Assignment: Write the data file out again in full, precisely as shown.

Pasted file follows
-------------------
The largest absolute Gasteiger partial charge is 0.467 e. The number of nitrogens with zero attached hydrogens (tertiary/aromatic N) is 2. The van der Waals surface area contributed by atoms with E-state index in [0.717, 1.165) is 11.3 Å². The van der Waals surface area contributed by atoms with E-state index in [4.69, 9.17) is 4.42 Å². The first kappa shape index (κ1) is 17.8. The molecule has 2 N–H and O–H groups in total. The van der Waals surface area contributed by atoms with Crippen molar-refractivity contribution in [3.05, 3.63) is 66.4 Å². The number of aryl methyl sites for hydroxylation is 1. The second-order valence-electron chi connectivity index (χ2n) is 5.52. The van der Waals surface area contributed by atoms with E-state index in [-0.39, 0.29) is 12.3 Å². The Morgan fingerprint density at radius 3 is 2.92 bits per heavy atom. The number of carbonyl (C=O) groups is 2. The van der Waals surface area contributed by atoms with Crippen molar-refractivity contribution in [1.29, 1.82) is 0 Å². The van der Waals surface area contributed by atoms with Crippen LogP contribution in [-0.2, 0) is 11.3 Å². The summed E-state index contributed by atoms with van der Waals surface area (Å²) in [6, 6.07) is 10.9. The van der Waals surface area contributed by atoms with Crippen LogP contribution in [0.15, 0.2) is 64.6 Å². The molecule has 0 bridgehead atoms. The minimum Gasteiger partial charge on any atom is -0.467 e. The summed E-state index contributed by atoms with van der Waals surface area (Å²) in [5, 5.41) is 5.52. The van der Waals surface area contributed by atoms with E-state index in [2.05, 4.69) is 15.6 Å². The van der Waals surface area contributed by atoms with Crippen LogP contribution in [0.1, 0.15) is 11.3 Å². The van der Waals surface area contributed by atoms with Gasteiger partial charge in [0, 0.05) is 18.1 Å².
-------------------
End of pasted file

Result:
The largest absolute Gasteiger partial charge is 0.467 e. The number of nitrogens with zero attached hydrogens (tertiary/aromatic N) is 2. The van der Waals surface area contributed by atoms with E-state index in [0.717, 1.165) is 11.3 Å². The van der Waals surface area contributed by atoms with E-state index in [4.69, 9.17) is 4.42 Å². The first kappa shape index (κ1) is 17.8. The molecule has 2 N–H and O–H groups in total. The van der Waals surface area contributed by atoms with Crippen molar-refractivity contribution in [3.05, 3.63) is 66.4 Å². The number of aryl methyl sites for hydroxylation is 1. The second-order valence-electron chi connectivity index (χ2n) is 5.52. The van der Waals surface area contributed by atoms with E-state index in [-0.39, 0.29) is 12.3 Å². The Morgan fingerprint density at radius 3 is 2.92 bits per heavy atom. The number of carbonyl (C=O) groups is 2. The van der Waals surface area contributed by atoms with Crippen molar-refractivity contribution in [1.29, 1.82) is 0 Å². The van der Waals surface area contributed by atoms with Crippen LogP contribution in [-0.2, 0) is 11.3 Å². The summed E-state index contributed by atoms with van der Waals surface area (Å²) in [6, 6.07) is 10.9. The van der Waals surface area contributed by atoms with Crippen LogP contribution in [0.15, 0.2) is 64.6 Å². The molecule has 0 bridgehead atoms. The minimum Gasteiger partial charge on any atom is -0.467 e. The summed E-state index contributed by atoms with van der Waals surface area (Å²) in [5, 5.41) is 5.52. The van der Waals surface area contributed by atoms with E-state index in [2.05, 4.69) is 15.6 Å². The van der Waals surface area contributed by atoms with Crippen LogP contribution in [0.1, 0.15) is 11.3 Å². The van der Waals surface area contributed by atoms with Gasteiger partial charge in [0, 0.05) is 18.1 Å².